Golf is all about community – friends, family, your local club or course. Everything is connected. It’s part of what makes this game so great.
Canada’s golf community was struck a blow in late September as tropical storm Fiona impacted in the Atlantic provinces with wind speeds up to 177 km/h and sustained winds of over 100 km/h blowing for up to 10 hours in parts of the Maritimes.
Canada’s Prime Minister, Justin Trudeau, said the army would be deployed to help with clean-up efforts.
“This is hands down the most terrifying thing I’ve ever seen in my life,” journalist Rene Roy told the CBC.
“It looks like a bomb went off,” Newfoundland resident David Harvey told the National Post while working with displaced residents at a local Salvation Army.
Nine people are estimated to have died due to the storm, with nearly 13,000 people displaced, and at least 20 buildings destroyed.
One of those buildings was the clubhouse of the Stanhope Golf and Country Club in Charlottetown, P.E.I. It burned down Sept. 24, and the golf course will likely be closed for the balance of the season as there was significant damage there, too.
“This is a real loss for the community. It’s a community club,” said Merlin Affleck, the club’s head professional. “It’s just devastating.”
Plenty of other courses in Eastern Canada escaped from the wrath of the storm relatively unscathed including Cabot Cape Breton, and Digby Pines in western Nova Scotia took to social media to say they were “open as usual.”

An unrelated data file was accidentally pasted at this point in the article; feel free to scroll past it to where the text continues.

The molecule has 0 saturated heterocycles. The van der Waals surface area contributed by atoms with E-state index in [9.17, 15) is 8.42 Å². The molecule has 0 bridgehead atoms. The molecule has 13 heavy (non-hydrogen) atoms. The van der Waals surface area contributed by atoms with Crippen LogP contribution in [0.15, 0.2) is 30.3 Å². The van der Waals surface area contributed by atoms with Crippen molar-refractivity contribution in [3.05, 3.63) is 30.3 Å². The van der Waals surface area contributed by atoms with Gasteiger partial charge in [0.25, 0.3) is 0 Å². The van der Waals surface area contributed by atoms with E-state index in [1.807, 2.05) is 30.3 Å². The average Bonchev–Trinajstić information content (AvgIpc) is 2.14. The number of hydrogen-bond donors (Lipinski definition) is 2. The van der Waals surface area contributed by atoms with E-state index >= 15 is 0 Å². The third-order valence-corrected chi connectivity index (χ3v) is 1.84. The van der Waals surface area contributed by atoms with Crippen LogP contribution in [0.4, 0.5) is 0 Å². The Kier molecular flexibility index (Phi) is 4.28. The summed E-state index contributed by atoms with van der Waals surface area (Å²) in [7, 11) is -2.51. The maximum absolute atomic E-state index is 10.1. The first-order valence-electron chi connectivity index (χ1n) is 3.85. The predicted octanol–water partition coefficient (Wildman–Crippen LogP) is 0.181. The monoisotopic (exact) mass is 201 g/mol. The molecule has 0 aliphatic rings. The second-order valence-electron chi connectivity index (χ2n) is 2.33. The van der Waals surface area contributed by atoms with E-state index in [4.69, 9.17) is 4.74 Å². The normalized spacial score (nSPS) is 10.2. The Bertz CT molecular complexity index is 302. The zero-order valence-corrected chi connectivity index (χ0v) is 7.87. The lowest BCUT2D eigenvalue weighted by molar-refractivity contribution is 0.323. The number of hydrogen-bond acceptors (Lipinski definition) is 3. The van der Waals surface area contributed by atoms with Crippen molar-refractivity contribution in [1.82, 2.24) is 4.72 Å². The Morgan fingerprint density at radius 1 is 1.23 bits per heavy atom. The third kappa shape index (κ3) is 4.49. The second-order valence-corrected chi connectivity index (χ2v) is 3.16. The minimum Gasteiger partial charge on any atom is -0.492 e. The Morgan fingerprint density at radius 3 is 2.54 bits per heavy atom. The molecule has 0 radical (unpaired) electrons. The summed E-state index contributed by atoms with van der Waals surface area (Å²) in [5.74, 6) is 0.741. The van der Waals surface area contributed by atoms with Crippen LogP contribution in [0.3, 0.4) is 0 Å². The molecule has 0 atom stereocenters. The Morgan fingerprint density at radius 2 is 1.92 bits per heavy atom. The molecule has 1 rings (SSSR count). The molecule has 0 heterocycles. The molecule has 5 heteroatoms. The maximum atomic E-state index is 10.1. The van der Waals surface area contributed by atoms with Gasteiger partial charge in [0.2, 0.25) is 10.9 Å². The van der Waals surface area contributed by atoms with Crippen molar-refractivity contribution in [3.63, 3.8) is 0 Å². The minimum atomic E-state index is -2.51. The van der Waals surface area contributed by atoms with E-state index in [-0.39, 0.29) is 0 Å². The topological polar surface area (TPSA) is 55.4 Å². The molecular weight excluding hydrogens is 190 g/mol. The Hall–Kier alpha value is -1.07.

Golf Prince Edward Island posted on Twitter on Sunday morning encouraging patience as turf crews assess and clean up any damages. The island is home to more than 25 courses and has long been a popular destination for tourists and Canadians alike to get feet on the fairway.
“Islanders are resilient, and we will get through this together,” the statement said.
After two summers of COVID-19 restrictions, golf in Atlantic Canada was opening its doors at an impressive clip before Fiona made landfall. If there was a silver lining to the time of the storm, the 2022 golf season is much closer to its conclusion than its beginning, and there will hopefully be enough time to get things settled and sorted before shutting things down for the winter.
Ryan Logan, Director of Golf Services at Golf Canada, says it’s no surprise to see the golf community in Eastern Canada band together.
While golf courses in Canada are just starting to exit from the restrictions of the COVID-19 pandemic – a situation that bonded golf courses unlike ever before – the clubs in eastern Canada will now need to come together again to get things back to relative normalcy before the end of the 2022 season.
“We’ve seen great strength and heard great stories of community support already,” says Logan. “This was a catastrophic environmental event and Golf Canada knows the staff at impacted clubs will bind together and hopefully be able to come out stronger on the other side.”